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Plaintiffs filed suit challenging a highway improvement project proposed by Caltrans, claiming that the project failed to comply with the National Environmental Policy Act (NEPA) of 1969. The district court determined that Caltrans arbitrarily and capriciously relied upon the 2010 Environmental Assessment (2010 EA), as supplemented and revised, and enjoined Caltrans from continuing the Project until it finalized an appropriate environmental impact statement (EIS). The district court then entered a final judgment against Caltrans.The Ninth Circuit reversed, holding that the district court erred in granting partial summary judgment to plaintiffs because none of the purported inadequacies it identified rendered the revised EA arbitrary or capricious. The panel was satisfied that Caltrans took a hard look at the consequences of the Project, and adequately considered the relevant factors. In this case, the district court's rationale for requiring an EIS was predicated on its erroneous conclusions about the Project's effects on redwood tree health and possible increases in truck traffic and noise. Therefore, the district court erred in finding Caltrans' EA arbitrary and capricious and in setting aside the 2017 finding of no significant impact (FONSI). The panel reversed the district court's judgment requiring Caltrans to produce an EIS and enjoining it from continuing the Project until it has done so. View "Bair v. California Department of Transportation" on Justia Law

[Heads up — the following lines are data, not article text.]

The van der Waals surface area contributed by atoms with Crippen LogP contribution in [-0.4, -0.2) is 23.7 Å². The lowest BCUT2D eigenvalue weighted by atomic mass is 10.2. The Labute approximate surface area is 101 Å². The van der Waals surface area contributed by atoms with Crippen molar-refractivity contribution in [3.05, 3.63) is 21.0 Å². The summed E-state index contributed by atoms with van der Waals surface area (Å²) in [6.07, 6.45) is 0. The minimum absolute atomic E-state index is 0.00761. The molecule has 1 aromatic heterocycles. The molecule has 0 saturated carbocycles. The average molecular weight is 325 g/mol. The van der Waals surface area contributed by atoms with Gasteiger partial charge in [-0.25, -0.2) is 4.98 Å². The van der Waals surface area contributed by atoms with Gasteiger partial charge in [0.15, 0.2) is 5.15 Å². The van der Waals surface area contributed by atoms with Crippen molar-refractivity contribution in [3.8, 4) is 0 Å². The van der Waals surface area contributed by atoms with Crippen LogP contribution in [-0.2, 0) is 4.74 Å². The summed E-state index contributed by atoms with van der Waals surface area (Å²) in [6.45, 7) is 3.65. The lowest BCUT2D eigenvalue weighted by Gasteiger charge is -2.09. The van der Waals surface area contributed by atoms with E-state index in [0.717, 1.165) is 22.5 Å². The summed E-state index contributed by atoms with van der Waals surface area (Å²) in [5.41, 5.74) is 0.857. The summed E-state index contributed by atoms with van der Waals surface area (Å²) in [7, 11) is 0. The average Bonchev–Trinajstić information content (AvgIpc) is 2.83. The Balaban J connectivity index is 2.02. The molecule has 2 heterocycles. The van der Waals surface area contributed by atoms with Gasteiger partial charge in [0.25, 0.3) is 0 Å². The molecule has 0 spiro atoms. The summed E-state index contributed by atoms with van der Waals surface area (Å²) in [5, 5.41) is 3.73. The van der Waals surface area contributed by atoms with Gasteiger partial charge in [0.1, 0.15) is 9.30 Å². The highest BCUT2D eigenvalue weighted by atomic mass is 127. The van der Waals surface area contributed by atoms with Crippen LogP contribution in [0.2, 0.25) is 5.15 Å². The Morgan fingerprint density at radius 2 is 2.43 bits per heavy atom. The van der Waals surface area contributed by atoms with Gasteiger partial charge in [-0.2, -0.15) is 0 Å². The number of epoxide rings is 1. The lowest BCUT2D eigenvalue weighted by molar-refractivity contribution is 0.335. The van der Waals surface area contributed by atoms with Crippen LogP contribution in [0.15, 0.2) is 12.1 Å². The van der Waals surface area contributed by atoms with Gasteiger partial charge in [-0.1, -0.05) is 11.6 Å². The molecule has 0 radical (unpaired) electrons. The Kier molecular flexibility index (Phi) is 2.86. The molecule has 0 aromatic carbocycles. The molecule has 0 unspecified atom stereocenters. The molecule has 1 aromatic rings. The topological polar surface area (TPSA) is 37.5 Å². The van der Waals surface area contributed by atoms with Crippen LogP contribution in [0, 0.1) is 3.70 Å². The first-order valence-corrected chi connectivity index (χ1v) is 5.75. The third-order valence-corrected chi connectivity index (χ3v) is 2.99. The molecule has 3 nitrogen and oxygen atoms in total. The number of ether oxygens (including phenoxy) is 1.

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MVP asked two Army Corps districts to verify that, pursuant to the Clean Water Act, MVP's proposed discharge of dredged and/or fill material into waters of the United States in furtherance of construction of a natural gas pipeline in those districts could be governed by the Army Corps' 2017 nationwide permit (NWP) referred to as NWP 12. The Huntington District issued a verification, determining that the Pipeline project met the criteria for operation under the NWP 12, excusing the project from the individual permitting process (the "Verification"). The Norfolk District did the same, issuing a reinstatement of its prior verification allowing MVP to use NWP 12 in that district (the "Reinstatement"). Petitioners filed petitions for agency review of the Verification and Reinstatement pursuant to the Natural Gas Act (NGA) and filed the instant motions to stay.The Fourth Circuit concluded that petitioners are likely to succeed on the merits of their petitions for review, and other equitable factors weigh in favor of granting the motions for stay. The court explained that the Verification was likely issued in contravention of applicable law because the Army Corps impermissibly incorporated into NWP 12 a modified permit condition from the West Virginia Department of Environmental Protection (WVDEP). Furthermore, because the Verification was likely issued in contravention of law, the Reinstatement (which necessarily depends on the validity of the Verification) is likely defective as well. Therefore, the court granted petitioners' motions for a stay of the Huntington District's Verification and the Norfolk District's Reinstatement until such time as the court may consider the petitions for review on their merits. However, the court concluded that petitioners are not likely to succeed on the merits of their challenges to the Army Corps' 2017 issuance of NWP 12 itself because the court likely lacks jurisdiction to entertain such challenges. View "Sierra Club v. U. S. Army Corps of Engineers" on Justia Law